Kombucha as Metaphor for Parenthood

Far removed from the wellness-obsessed culture with which it is now commonly associated, Anna Ting Möller’s practice revolves around cultivating raw, slimy kombucha from Symbiotic Cultures of Bacteria and Yeast (SCOBY), akin to feeding a bread starter. In their first New York show, grafting, for that which grows and that which bars at Tutu Gallery, the artist surgically transforms this substance to visceral and mesmerizing effect. In contrast to their grotesque appearance, Möller’s objects are cultivated as a metaphor for parents nurturing their children.

“Whip and Tongue” (2024), installed at the center of the one-room show, consists of a large green tarp with two bins of glistening, fleshy kombucha connected by a network of clear tubes. Bottles, gloves, scissors, buckets, and burning incense also populate the tarp. Taken together, the work looks like part science experiment and part spiritual ceremony. Orbiting the bizarre configuration are various sculptures of dried-out kombucha with a similar texture and color to the vellum on the wall. These thin skins are contorted, crinkled, misshapen, and carefully sewn together using clear nylon thread. “Untitled” (2023), propped upon the mantle of a fireplace, is particularly skin-crawling, yet eerily beautiful: Bits of dry kombucha that recall glass are delicately grafted in the shape of a dismembered leg.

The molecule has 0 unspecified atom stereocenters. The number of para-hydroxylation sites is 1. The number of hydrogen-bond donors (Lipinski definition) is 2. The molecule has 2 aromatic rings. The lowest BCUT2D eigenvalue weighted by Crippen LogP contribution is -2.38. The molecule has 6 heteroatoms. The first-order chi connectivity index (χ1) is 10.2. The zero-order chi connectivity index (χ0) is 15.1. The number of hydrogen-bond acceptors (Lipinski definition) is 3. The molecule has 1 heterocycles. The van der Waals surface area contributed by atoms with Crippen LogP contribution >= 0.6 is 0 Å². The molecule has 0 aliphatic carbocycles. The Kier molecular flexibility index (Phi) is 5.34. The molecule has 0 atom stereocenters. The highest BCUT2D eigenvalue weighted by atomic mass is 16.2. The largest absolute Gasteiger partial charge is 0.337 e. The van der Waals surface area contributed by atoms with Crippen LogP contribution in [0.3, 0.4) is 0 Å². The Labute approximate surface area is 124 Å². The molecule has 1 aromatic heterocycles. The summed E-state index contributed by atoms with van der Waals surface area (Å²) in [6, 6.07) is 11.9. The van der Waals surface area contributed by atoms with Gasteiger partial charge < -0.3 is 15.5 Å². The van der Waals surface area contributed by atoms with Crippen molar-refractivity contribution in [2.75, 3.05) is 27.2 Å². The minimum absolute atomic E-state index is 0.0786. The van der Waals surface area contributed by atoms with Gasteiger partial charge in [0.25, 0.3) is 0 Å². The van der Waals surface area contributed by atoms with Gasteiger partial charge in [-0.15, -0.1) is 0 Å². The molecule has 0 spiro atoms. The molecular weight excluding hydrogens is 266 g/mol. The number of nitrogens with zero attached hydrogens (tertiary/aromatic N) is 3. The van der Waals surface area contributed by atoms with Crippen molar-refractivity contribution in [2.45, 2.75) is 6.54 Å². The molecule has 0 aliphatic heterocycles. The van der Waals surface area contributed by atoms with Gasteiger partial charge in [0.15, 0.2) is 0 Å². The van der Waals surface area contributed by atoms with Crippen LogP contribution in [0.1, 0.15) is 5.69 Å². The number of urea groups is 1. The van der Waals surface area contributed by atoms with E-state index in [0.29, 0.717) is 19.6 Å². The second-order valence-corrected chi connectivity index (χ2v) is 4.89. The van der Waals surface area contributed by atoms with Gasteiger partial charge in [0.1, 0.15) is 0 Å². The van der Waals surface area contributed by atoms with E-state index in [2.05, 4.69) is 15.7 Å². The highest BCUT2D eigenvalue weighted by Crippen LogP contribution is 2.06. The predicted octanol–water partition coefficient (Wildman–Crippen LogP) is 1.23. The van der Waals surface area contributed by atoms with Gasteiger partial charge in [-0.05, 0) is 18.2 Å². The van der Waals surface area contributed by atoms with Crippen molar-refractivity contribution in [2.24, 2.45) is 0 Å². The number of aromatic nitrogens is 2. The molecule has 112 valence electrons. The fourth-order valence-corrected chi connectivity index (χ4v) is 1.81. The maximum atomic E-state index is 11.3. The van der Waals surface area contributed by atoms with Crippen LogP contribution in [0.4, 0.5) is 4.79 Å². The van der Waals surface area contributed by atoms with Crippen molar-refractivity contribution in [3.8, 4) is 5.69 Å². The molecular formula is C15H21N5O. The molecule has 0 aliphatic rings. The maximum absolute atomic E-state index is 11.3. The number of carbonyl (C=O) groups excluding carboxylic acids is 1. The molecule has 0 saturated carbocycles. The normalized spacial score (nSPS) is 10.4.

Möller acquired their mother SCOBY on a journey to Hunan, China, that they undertook in search of their birth mother. Although they did not find their mother, a woman whom they stayed with gifted them the SCOBY, inspiring them to confront ambivalent feelings towards parenthood by raising something living. No matter how carefully a SCOBY is nourished, the resulting organic matter will never reciprocate its caretaker’s labor or affection.

But Möller asks if we need to love the things we tend to, and if that care needs to be reciprocated. While navigating filial bonds through kombucha provides fertile ground — possible examinations include the symbolic qualities of tea and sugar as migratory goods — the exhibition lacks more overt investigations into its historical context and commodification in Western culture. Still, Ting Möller’s work skillfully implements revulsion and attraction to challenge normative and constricting notions of kinship. 

grafting, for that which grows and that which bars, continues at Tutu Gallery (Willoughby and Stuyvesant Avenues, Bed-Stuy, Brooklyn, contact gallery for exact address and to schedule a visit) through March 16. The exhibition was organized by the gallery.

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